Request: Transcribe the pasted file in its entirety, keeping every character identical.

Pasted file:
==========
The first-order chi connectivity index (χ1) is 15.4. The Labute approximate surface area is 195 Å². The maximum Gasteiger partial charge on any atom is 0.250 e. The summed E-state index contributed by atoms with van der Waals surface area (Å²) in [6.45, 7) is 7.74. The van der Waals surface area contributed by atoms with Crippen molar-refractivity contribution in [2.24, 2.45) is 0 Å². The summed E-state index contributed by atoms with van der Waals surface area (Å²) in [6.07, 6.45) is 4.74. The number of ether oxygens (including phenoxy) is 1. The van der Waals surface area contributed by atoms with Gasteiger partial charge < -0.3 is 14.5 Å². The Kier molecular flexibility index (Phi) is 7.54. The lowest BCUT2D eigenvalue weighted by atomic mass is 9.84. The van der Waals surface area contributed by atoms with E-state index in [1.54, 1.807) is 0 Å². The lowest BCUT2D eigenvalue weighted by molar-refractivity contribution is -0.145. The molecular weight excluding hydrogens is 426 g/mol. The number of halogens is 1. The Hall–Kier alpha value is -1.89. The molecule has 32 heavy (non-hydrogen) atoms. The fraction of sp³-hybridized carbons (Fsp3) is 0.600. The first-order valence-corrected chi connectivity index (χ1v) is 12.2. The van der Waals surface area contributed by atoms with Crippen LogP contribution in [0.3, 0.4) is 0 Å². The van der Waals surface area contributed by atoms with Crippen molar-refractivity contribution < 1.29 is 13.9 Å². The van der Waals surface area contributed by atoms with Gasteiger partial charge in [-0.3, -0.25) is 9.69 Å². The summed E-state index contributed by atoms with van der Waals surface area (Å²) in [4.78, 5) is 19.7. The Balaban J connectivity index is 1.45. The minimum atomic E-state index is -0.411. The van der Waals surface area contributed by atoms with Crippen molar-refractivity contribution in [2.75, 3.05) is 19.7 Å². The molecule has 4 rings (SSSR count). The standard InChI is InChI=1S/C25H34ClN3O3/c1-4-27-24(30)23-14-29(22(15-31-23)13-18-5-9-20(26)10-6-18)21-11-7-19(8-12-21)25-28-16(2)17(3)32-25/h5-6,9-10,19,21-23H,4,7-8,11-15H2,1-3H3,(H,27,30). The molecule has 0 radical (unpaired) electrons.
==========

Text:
The first-order chi connectivity index (χ1) is 15.4. The Labute approximate surface area is 195 Å². The maximum Gasteiger partial charge on any atom is 0.250 e. The summed E-state index contributed by atoms with van der Waals surface area (Å²) in [6.45, 7) is 7.74. The van der Waals surface area contributed by atoms with Crippen molar-refractivity contribution in [2.24, 2.45) is 0 Å². The summed E-state index contributed by atoms with van der Waals surface area (Å²) in [6.07, 6.45) is 4.74. The number of ether oxygens (including phenoxy) is 1. The van der Waals surface area contributed by atoms with Gasteiger partial charge < -0.3 is 14.5 Å². The Kier molecular flexibility index (Phi) is 7.54. The lowest BCUT2D eigenvalue weighted by atomic mass is 9.84. The van der Waals surface area contributed by atoms with E-state index in [1.54, 1.807) is 0 Å². The lowest BCUT2D eigenvalue weighted by molar-refractivity contribution is -0.145. The molecular weight excluding hydrogens is 426 g/mol. The number of halogens is 1. The Hall–Kier alpha value is -1.89. The molecule has 32 heavy (non-hydrogen) atoms. The fraction of sp³-hybridized carbons (Fsp3) is 0.600. The first-order valence-corrected chi connectivity index (χ1v) is 12.2. The van der Waals surface area contributed by atoms with Crippen LogP contribution in [0.3, 0.4) is 0 Å². The van der Waals surface area contributed by atoms with Crippen molar-refractivity contribution < 1.29 is 13.9 Å². The van der Waals surface area contributed by atoms with Gasteiger partial charge in [-0.3, -0.25) is 9.69 Å². The summed E-state index contributed by atoms with van der Waals surface area (Å²) in [4.78, 5) is 19.7. The Balaban J connectivity index is 1.45. The minimum atomic E-state index is -0.411. The van der Waals surface area contributed by atoms with Crippen molar-refractivity contribution in [2.75, 3.05) is 19.7 Å². The molecule has 4 rings (SSSR count). The standard InChI is InChI=1S/C25H34ClN3O3/c1-4-27-24(30)23-14-29(22(15-31-23)13-18-5-9-20(26)10-6-18)21-11-7-19(8-12-21)25-28-16(2)17(3)32-25/h5-6,9-10,19,21-23H,4,7-8,11-15H2,1-3H3,(H,27,30). The molecule has 0 radical (unpaired) electrons.